Guest Blog: Preventing Freshman 15 in a S.N.A.P.

Carla Birnberg, MizFit, educates (and entertains) the masses with no-frills exercise tips, trend-alerts and real-world lifestyle design. You can find her musings daily at miz fitCarla Nirnberg

Freshman fifteen.  Chances are you need no further definition to know precisely what I’m referring to.

Most people fall into one of two categories with regards to these additional pounds: those who gain the weight and become frustrated or depressed and those who don’t, but spend far too many hours exercising or food-obsessing in an effort not to and, as a result, miss out on fun freshman experiences.

I’m here to offer you a middle ground.  To make the suggestion that you may, in fact, gain a few pounds this first year away, but that it needn’t be the horrifying (tongue firmly planted in cheek here, People) experience you imagine.

Me? I gained my freshman fifteen and another person’s as well.  Thirty pounds heavier I found I was merely surprised at my new fluffy midsection.  Why wasn’t I depressed?  The bulk (pun intended) of my gain happened while enjoying college life.  The constantly available food, late night hangout sessions, and new tome beer drinking all quickly padded my frame.  Yet, while I did decide to shed this weight, it’s worth noting, again, how it was gained.  I was having fun.  I subsequently learned tips which will save you bulking as I did, but I believed then *and* now that embracing my college experience was entirely worth a few additional curves. I still tell freshmen they have the rest of their lives to fret about weight should they choose, but only one college experience.  In my opinion, it’s too precious a time to waste focusing on exercise and calories to the exclusion of living.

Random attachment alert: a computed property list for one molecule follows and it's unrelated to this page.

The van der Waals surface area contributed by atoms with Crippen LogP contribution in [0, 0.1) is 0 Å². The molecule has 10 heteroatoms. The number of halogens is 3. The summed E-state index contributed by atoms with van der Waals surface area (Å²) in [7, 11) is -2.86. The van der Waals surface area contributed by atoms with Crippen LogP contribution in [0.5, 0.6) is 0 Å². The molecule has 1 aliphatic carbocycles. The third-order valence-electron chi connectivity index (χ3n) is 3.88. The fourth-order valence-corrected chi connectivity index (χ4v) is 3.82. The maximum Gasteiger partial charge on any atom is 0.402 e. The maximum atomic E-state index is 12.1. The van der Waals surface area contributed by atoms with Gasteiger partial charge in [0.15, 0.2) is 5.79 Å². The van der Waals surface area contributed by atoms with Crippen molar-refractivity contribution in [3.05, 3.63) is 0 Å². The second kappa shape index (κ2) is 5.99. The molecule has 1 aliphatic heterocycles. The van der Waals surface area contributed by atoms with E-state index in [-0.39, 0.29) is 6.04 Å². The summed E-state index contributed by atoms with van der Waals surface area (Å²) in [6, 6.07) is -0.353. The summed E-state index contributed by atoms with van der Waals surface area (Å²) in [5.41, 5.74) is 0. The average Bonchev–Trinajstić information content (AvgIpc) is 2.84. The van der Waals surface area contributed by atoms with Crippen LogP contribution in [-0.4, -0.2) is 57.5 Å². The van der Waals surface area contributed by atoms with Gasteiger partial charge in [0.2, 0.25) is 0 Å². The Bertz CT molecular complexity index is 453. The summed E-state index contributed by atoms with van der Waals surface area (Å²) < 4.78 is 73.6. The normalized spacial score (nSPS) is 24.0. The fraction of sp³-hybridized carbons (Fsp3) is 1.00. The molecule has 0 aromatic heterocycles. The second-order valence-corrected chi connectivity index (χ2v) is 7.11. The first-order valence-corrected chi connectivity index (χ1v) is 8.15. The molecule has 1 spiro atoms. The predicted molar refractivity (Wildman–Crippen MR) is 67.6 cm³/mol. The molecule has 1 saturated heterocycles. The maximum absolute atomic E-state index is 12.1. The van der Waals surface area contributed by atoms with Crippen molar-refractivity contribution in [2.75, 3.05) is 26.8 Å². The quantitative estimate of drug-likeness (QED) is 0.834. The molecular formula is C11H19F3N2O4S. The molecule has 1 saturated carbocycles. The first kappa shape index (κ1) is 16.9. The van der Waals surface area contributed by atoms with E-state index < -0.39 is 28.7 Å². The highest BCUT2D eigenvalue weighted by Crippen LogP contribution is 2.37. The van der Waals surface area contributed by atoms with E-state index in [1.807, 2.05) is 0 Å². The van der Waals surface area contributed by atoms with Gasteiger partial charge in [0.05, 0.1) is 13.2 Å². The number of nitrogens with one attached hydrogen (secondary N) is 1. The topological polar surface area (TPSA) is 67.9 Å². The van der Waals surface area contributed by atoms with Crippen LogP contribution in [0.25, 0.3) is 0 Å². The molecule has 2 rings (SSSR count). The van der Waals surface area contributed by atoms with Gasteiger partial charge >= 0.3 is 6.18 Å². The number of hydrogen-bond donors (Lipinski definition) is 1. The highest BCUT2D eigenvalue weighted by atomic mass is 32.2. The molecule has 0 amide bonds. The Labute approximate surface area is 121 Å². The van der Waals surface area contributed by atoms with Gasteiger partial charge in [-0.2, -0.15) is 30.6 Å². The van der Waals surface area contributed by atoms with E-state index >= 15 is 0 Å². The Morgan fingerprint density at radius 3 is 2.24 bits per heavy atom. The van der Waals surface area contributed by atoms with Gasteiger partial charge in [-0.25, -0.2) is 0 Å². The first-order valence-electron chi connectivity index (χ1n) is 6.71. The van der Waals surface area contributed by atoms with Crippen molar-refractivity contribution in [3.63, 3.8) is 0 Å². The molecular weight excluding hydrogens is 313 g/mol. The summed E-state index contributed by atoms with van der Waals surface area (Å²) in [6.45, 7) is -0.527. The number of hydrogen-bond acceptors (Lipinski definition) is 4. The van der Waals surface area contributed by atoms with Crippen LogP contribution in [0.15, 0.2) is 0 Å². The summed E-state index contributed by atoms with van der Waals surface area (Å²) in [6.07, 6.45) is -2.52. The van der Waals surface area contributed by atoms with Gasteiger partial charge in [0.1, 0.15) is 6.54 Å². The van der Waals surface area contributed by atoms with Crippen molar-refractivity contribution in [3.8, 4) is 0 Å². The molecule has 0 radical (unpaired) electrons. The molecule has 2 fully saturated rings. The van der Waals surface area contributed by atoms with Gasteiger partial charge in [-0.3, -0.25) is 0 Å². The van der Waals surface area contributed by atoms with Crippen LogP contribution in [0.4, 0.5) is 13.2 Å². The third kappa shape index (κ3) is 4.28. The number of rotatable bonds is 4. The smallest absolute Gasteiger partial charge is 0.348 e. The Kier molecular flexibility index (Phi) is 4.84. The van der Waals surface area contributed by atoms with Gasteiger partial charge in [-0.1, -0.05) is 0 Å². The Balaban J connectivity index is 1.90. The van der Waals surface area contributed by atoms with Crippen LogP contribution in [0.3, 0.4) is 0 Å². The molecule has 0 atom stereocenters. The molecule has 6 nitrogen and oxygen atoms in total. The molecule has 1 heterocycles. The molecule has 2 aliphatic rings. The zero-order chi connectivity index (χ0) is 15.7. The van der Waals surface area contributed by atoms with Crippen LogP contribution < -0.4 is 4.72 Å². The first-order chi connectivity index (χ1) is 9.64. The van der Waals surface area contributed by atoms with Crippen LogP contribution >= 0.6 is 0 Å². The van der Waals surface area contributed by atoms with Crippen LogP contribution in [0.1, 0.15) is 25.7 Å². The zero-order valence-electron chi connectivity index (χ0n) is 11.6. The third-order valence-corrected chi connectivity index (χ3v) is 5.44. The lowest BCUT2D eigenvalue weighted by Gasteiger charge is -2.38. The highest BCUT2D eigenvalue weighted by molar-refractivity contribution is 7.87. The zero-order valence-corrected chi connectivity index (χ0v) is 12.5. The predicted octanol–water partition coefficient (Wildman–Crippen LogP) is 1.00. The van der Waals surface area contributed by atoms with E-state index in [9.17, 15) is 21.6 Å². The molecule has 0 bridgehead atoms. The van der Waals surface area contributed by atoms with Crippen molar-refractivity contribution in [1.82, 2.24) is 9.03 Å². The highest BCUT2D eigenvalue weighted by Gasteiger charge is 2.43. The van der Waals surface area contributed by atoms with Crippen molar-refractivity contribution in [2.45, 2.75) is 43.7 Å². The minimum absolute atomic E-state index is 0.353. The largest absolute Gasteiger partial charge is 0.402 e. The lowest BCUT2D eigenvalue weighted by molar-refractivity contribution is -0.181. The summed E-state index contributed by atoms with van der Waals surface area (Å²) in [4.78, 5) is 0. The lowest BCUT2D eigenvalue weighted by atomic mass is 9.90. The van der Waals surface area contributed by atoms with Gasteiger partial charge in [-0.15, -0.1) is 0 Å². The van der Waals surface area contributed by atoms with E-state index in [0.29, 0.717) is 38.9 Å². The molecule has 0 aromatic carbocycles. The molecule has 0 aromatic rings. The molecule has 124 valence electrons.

college pizza party

What do I wish someone had told me?  S.N.A.P.

This acronym is the key to preventing the freshman fifteen yet not being relegated to plain salads, water, and the treadmill ten months out of the year.

S. Six small meals a day. This will increase energy, boost metabolism, and lessen cravings.  The meals don’t need to be fancy (a few slices of low fat cheese & a piece of fruit.  A cup of Cheerios & some milk) or large (300 or so calories per meal) but they’ll keep your blood sugar levels even so you won’t become crazy-hungry and grab the nearest available food-option.

N. No mindless eating.  Easier said than done, but a habit to try and avoid starting.  Campus dining halls are social places and it’s easy to consume extra calories when chatting there with friends.  Try to be aware of what you put in your mouth (notice I did not say calorie count).

A. Assess your options.  Whether making food in an apartment or a communal setting, assess your options before making a selection.  Mix & match offerings and get creative with your meal. Is dinner chicken, corn and mashed potatoes?  Is there a salad bar available?  Think outside the box: slice the chicken, plop it on some lettuce and make that your meal.  There are healthy options everywhere if you look for them!

P. Plan ahead.  As with all things, fitness and life planning will set you up for success.  On the go for hours? Bring a healthy snack along  (look here for some ideas).  Planning a festive dinner out with friends?  Perhaps eat lightly (but eat!) during the day.   Plan activity into your day, too.  Anything from joining an athletic team to walking with a study partner burns extra calories and keeps your metabolism elevated.  As with your eating, get creative with finding your exercise time.

Most important?  Have fun.  It’s amazing how, when you’re enjoying yourself, things really will fall into place in a S.N.A.P.

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